A review of membrane wettability for the treatment of saline water deploying membrane distillation

Publication Type:
Journal Article
Desalination, 2020, 479
Issue Date:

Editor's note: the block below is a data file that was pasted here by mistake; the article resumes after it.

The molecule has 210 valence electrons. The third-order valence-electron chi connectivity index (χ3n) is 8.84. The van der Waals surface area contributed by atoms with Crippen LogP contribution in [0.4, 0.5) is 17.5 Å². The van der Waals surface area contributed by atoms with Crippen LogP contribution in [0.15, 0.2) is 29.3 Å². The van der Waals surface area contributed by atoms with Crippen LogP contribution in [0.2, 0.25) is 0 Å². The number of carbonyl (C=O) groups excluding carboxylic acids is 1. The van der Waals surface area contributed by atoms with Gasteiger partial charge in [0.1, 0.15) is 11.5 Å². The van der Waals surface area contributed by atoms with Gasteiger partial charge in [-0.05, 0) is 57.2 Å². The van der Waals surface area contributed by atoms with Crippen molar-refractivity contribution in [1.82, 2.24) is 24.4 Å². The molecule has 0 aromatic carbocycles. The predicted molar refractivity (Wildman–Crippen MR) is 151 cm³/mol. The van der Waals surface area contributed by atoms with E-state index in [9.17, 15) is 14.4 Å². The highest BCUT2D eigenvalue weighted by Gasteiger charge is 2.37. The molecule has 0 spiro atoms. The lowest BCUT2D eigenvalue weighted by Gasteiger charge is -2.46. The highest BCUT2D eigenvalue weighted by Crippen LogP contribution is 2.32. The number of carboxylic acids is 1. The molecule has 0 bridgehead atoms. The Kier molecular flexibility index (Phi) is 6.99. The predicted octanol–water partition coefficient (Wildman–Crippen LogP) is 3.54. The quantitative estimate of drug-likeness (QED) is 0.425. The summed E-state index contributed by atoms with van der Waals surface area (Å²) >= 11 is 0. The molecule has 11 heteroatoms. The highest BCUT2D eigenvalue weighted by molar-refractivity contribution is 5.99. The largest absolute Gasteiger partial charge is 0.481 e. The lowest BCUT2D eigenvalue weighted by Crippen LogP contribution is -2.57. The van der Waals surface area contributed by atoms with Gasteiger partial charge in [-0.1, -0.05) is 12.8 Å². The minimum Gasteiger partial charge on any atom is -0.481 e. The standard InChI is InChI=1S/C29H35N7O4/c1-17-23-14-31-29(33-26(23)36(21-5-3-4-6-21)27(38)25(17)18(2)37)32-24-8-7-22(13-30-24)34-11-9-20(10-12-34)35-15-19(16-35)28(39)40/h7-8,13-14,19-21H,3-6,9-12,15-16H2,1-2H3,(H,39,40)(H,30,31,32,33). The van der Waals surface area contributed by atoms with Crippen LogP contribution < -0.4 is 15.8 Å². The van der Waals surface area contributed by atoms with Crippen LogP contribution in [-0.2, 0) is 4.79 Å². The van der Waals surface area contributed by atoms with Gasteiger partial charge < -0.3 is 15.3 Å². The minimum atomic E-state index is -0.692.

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© 2020 Elsevier B.V. Membrane distillation (MD) is an alternative membrane technology that offers the capacity to treat highly saline water including industrial wastewater, seawater, brine water from other processes, and oil-gas field produced water. However, conventional hydrophobic membranes suffer fast wetting and severe fouling especially when low surface tension chemicals exist in saline water, which compromises the performance of MD. Recent advances in material science and nanomaterials research have led to the incorporation of special wetting properties on membrane surfaces. Membranes with special wettability can achieve high resistance against membrane fouling and wetting, as well as overcome the trade-off between membrane permeability and selectivity. This review summarizes the progress and recent development of studies on MD membranes with special wettability. Firstly, the fundamental concepts pertaining to membrane surface wettability including insights of their benefits and potential issues are highlighted in this review. Secondly, fabrication methods and applications of membranes utilizing various special wettability are discussed in detail, along with their challenges. Finally, this review concludes the advantages of membranes with special wettability and demonstrates potential solutions to the above-mentioned challenges for future research in high saline wastewater treatment.
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